The past year has been a ride for retail: acceleration of technology, acceleration of adoption, acceleration of change and acceleration of opportunity. Salesforce’s Director, Retail Industry Strategy, James Johnson looks at how the most successful retailers capitalised on changing trends ahead of the Retail and Consumer Goods Trailblazers Episode at Salesforce Live: Australia & New Zealand on 1 April

 

At the end of 2019 I joined a panel of retail leaders in Sydney to talk about retail trends – what was vogue and what was rogue? The Amazon era was just beginning in Australia and COVID-19 sounded more like a discount code than a global pandemic.

Flash forward to 2021 and almost everything has changed. But this wasn’t necessarily a bad thing for retailers – while, sadly, some retailers were forced to close their doors, others rapidly adapted to online. Super Retail Group, for example, saw triple digit growth.

In preparation for Salesforce Live: A&NZ Retail and Consumer Goods Trailblazers Episode, I’ve looked back at the retail trends that were deemed ‘vogue’ and ‘rogue’ in 2019 and how they have changed, along with the differentiating factors that helped retailers not only survive, but thrive in the great acceleration of COVID-19.

Last-mile delivery

The biggest change has been around online shopping delivery trends – what used to be an option was now a necessity for survival. Almost a million Australian households shopped online for the first time during the pandemic and Cartology, the retail media business of Woolworths Group, reported exponential growth in online grocery purchases from older Australians.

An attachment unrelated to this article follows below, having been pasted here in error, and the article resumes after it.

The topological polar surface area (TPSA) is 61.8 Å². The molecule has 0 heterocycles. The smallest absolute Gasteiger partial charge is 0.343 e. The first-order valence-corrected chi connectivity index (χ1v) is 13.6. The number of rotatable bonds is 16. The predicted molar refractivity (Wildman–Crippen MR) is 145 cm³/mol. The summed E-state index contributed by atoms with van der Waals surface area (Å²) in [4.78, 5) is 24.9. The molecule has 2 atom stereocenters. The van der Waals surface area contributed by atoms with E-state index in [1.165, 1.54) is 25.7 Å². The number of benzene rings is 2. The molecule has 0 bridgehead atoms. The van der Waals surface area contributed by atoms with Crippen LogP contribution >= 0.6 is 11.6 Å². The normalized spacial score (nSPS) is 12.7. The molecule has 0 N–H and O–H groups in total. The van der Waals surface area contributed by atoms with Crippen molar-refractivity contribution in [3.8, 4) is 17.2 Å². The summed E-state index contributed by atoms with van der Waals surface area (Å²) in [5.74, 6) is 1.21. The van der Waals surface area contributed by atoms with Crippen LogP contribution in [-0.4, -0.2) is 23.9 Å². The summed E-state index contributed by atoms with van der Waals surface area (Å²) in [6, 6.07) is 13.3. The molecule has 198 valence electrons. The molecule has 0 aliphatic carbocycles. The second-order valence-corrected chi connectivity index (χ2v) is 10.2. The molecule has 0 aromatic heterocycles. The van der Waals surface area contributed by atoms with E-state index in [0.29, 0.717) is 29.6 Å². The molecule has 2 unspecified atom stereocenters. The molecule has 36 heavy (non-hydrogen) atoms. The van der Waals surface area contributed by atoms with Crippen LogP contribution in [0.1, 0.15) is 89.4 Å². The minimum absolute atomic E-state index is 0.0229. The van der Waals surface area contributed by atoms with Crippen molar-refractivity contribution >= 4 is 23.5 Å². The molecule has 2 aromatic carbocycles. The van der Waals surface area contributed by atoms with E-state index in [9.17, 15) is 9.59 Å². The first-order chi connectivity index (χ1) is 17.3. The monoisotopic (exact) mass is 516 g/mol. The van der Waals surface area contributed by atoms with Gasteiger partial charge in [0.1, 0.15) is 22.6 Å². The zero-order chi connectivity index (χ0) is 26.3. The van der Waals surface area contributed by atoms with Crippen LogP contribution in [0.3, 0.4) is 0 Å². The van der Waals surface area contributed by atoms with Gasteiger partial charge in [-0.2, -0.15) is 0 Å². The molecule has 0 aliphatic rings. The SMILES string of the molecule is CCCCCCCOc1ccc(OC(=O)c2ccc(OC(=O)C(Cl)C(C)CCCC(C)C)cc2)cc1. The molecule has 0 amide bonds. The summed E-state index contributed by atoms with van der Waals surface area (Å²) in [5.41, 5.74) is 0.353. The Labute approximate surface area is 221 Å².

But how did the most successful retailers keep everyone happy? They provided flexibility in delivery options. In 2019, only one person on our panel of retail leaders, Super Retail Group’s Brian Townshend, talked about click and collect as being a ‘vogue’ delivery option. But even then he offered it as an alternative for when the operational demand of fast delivery direct to consumers’ homes was too difficult.

Now, click and collect is a mainstay for online retailers. In the global 2020 holiday season we saw twice the online growth for stores with click and collect options compared to retailers that didn’t offer that flexibility.